We can stop our rude, crude, online ways through a new era of Internet etiquette and by using tools that give us time to cool off.
We’re rude and crass and unthinking on the Internet for the same reason it’s easier to blow up people when you’re piloting a drone from 6,000 miles away.
Psychologists call it “moral disengagement.” The further removed we are from the consequences of our actions, the easier it is to emotionally separate ourselves from our own behavior. Distance makes the heart grow colder.
That’s one reason the Internet is filled with so much bad behavior. We see it on blogs, where vicious comments are posted by cowards who hide behind the cloak of anonymity. We see it, particularly among young people, in social media like Facebook and MySpace, where cyberbullying has had tragic consequences. And we see it in casual e-mails
There are other reasons for bad behavior online. It’s a convenient outlet. We get frustrated easily these days, and if an e-mail with the slightest provocation shows up at the wrong time, we unleash that frustration.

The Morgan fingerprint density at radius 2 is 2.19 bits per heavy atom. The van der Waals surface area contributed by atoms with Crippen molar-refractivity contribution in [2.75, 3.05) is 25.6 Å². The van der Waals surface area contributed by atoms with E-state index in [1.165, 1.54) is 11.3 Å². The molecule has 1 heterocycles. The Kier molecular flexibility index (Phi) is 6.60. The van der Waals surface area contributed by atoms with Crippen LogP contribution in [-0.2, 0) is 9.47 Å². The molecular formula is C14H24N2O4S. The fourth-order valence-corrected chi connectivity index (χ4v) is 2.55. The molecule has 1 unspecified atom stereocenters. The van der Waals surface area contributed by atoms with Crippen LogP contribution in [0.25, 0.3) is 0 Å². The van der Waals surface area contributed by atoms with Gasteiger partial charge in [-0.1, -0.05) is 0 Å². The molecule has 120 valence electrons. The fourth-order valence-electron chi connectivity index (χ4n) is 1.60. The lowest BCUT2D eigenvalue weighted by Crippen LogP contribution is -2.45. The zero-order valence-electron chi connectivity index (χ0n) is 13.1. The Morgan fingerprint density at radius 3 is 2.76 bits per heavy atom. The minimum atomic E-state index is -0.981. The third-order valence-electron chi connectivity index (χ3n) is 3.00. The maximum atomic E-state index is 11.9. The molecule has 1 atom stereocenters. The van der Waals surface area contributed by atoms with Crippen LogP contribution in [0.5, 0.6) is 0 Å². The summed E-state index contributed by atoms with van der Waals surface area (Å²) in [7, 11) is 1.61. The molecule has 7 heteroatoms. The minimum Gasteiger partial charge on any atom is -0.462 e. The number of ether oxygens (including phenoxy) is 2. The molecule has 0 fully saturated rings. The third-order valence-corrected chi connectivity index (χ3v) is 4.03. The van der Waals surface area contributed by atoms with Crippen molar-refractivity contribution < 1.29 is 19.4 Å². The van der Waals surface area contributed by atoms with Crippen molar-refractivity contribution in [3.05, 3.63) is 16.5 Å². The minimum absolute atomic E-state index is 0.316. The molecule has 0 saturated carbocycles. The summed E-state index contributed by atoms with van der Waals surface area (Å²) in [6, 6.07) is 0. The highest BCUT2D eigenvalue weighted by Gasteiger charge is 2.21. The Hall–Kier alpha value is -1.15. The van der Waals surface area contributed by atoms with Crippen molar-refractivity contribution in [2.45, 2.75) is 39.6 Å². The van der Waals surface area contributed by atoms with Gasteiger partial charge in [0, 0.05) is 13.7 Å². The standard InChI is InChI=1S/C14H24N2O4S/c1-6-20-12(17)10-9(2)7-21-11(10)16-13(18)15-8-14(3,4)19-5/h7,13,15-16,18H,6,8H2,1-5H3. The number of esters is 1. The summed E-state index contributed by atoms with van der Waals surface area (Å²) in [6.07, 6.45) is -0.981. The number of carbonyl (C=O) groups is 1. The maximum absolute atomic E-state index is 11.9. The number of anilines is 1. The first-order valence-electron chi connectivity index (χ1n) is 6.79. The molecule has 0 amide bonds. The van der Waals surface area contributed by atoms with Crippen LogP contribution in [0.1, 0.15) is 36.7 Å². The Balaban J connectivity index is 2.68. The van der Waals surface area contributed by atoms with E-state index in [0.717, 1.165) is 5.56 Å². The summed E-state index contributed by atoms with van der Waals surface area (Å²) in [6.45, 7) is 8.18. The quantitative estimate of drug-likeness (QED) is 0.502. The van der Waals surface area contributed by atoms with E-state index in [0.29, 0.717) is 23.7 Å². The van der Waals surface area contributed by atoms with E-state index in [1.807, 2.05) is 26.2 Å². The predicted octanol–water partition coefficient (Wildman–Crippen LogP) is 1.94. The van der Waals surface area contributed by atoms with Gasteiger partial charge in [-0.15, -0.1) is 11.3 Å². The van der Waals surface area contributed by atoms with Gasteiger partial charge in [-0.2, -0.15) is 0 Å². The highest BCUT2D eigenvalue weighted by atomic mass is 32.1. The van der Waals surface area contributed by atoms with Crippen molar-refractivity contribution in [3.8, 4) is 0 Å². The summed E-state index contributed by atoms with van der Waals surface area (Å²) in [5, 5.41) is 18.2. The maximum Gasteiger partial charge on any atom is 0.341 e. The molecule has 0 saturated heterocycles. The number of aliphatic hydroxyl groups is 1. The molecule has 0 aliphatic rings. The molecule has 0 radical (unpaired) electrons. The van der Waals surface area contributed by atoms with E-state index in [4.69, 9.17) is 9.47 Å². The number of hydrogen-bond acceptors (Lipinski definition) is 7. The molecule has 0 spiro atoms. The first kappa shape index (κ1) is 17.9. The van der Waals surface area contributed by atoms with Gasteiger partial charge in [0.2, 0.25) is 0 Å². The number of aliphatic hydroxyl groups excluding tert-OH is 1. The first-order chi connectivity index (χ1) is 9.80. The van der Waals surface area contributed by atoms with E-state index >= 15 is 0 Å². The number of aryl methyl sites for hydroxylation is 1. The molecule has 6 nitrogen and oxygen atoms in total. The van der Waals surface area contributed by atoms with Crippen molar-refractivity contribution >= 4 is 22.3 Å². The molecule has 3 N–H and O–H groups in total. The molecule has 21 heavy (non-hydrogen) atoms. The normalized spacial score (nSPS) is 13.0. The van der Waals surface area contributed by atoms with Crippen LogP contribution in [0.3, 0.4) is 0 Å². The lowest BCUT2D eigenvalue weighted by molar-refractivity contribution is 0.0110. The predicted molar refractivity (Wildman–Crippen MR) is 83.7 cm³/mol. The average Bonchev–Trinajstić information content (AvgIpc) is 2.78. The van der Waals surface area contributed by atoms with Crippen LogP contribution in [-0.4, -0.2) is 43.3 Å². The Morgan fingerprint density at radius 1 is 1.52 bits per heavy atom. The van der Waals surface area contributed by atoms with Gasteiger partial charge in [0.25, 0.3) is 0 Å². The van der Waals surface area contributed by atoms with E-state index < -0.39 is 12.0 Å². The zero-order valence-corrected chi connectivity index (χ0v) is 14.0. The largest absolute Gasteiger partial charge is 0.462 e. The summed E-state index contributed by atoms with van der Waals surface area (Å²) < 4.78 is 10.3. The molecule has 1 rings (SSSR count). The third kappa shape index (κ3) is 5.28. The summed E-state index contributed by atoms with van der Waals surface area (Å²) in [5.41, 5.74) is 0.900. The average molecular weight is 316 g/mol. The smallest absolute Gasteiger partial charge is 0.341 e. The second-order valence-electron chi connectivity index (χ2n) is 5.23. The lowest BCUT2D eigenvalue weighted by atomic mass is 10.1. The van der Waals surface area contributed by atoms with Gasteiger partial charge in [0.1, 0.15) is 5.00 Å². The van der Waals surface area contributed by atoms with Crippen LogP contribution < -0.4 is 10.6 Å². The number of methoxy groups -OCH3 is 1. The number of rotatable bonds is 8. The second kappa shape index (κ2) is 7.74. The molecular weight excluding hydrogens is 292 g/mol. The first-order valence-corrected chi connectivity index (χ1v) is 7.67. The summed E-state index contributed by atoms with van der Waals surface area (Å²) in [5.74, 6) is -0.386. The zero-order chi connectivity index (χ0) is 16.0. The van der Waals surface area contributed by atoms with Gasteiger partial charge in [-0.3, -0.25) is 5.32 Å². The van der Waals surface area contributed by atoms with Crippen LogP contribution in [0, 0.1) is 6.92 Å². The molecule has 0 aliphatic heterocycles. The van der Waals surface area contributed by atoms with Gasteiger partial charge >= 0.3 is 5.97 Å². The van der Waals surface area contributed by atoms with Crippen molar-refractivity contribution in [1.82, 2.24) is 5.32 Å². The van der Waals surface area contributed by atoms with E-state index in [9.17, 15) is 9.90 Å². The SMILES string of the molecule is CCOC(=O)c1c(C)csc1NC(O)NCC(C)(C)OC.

Is there a big social problem with the way we’re interacting with one another online? Is there a need for a new era of Internet etiquette – or “netiquette,”as it is sometimes called? Yes, and yes.
The current level of anger and hostility online is another rip, and a big one, in our social fabric. Of course, it also mirrors much of what goes on inthe world at large, particularly in politics and media. The name-calling, the histrionics, the insults that are part of our cable-TV culture find their daily analogues in the way we communicate online.
Can this change? While there doesn’t seem a lot of reason for optimism, there is no doubt that broad behavioral and social change is possible. It has happened before.